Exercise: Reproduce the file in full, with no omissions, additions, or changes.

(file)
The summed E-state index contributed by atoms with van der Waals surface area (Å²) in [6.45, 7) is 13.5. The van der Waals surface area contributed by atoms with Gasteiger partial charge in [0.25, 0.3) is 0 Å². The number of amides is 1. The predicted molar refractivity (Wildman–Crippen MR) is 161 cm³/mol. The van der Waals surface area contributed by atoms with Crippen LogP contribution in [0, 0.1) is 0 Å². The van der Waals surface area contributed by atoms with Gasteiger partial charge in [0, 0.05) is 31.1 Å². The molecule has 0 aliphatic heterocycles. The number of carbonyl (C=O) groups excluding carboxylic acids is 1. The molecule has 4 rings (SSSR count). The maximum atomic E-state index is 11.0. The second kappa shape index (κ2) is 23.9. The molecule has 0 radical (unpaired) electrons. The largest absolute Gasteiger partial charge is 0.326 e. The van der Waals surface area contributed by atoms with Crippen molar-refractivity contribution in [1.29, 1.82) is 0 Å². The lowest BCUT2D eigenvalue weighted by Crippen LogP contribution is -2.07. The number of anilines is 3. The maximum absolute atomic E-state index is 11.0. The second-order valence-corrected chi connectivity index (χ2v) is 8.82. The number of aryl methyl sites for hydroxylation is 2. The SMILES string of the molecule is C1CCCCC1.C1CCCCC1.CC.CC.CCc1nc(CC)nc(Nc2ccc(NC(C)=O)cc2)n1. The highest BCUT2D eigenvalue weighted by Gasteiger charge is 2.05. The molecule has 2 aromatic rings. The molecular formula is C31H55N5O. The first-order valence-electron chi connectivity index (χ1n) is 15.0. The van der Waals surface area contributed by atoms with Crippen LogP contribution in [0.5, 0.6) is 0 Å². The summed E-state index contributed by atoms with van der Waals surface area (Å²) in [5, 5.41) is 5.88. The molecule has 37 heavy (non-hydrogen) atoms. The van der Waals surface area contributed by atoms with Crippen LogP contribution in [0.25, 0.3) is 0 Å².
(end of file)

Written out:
The summed E-state index contributed by atoms with van der Waals surface area (Å²) in [6.45, 7) is 13.5. The van der Waals surface area contributed by atoms with Gasteiger partial charge in [0.25, 0.3) is 0 Å². The number of amides is 1. The predicted molar refractivity (Wildman–Crippen MR) is 161 cm³/mol. The van der Waals surface area contributed by atoms with Crippen LogP contribution in [0, 0.1) is 0 Å². The van der Waals surface area contributed by atoms with Gasteiger partial charge in [0, 0.05) is 31.1 Å². The molecule has 0 aliphatic heterocycles. The number of carbonyl (C=O) groups excluding carboxylic acids is 1. The molecule has 4 rings (SSSR count). The maximum atomic E-state index is 11.0. The second kappa shape index (κ2) is 23.9. The molecule has 0 radical (unpaired) electrons. The largest absolute Gasteiger partial charge is 0.326 e. The van der Waals surface area contributed by atoms with Crippen molar-refractivity contribution in [1.29, 1.82) is 0 Å². The lowest BCUT2D eigenvalue weighted by Crippen LogP contribution is -2.07. The number of anilines is 3. The maximum absolute atomic E-state index is 11.0. The second-order valence-corrected chi connectivity index (χ2v) is 8.82. The number of aryl methyl sites for hydroxylation is 2. The SMILES string of the molecule is C1CCCCC1.C1CCCCC1.CC.CC.CCc1nc(CC)nc(Nc2ccc(NC(C)=O)cc2)n1. The highest BCUT2D eigenvalue weighted by Gasteiger charge is 2.05. The molecule has 2 aromatic rings. The molecular formula is C31H55N5O. The first-order valence-electron chi connectivity index (χ1n) is 15.0. The van der Waals surface area contributed by atoms with Crippen LogP contribution in [0.5, 0.6) is 0 Å². The summed E-state index contributed by atoms with van der Waals surface area (Å²) in [5, 5.41) is 5.88. The molecule has 37 heavy (non-hydrogen) atoms. The van der Waals surface area contributed by atoms with Crippen LogP contribution in [0.25, 0.3) is 0 Å².